You have to heat a Twinkie in the microwave for 45 seconds, on average, before it will explode.
Or so I read in the newspaper this morning. No source was cited for this intriguing and slightly disturbing little bit of information, but since it was in the paper, of course it must be true.
Still, an inquiring mind fueled by a wholesome breakfast and a second cup of coffee would like to know more. Such as:
How many trials did it take before researchers came up with the 45-second average? Three? Ten? One hundred? This is important; the more repetitions, the greater the scientific validity.
Was the microwave set on full power? And did the researchers experiment with microwaves of different wattages? After all, as anyone who has ever burned a bag of microwave popcorn knows first-hand, cooking times in different ovens may vary.
Who came up with the idea of exploding Twinkies in the first place? I can imagine two likely possibilities. One involves a college-dorm microwave and a certain amount of beer. The second involves a couple of bored 12-year-olds left unattended in a kitchen.
After the experiment was complete and the results duly logged, who cleaned up the mess in the microwave?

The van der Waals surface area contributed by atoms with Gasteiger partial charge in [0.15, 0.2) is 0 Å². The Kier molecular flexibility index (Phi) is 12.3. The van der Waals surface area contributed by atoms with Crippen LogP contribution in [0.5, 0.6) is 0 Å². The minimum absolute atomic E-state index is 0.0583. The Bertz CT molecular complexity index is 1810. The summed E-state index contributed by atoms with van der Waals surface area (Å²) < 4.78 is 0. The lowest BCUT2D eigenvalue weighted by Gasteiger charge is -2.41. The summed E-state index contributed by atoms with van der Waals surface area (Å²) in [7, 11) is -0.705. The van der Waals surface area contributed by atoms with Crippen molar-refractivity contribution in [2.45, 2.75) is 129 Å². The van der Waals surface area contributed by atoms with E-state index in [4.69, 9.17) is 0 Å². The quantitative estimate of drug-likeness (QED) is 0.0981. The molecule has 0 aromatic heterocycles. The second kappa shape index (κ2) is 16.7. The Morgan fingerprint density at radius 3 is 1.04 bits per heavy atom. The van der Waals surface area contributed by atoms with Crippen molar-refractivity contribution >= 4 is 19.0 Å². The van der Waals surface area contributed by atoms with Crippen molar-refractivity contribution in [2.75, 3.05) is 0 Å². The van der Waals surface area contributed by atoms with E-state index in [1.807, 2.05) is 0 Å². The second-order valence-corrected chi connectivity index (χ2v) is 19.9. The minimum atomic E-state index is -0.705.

Is exploding a Twinkie properly categorized as scientific research at all? Or should it be considered performance art?
And perhaps most important, who funded this research? A weapons lab? A competing snack food company? A dental school? Or is there some sort of center for the discovery of alternative uses for junk food? (Someone somewhere, after all, had to come up with the idea of deep-frying a Twinkie.)
Perhaps it was the makers of Twinkies themselves. As a marketing strategy, it’s not a bad idea. Admit it: reading this has given at least half of you the impulse to go buy a package of Twinkies and do your own experiment.
Maybe it was NASA. Researchers there certainly have an interest in food that can remain edible throughout long space voyages. Suppose the Cassini space probe had left Earth in 1997 with a couple of Twinkies tucked in beside its scientific instruments. It’s possible the preservative-enhanced treats would have still been in their original condition when, in September 2017, Cassini plunged into Saturn’s atmosphere and disintegrated.
Now that would be a spectacular way to blow up a Twinkie.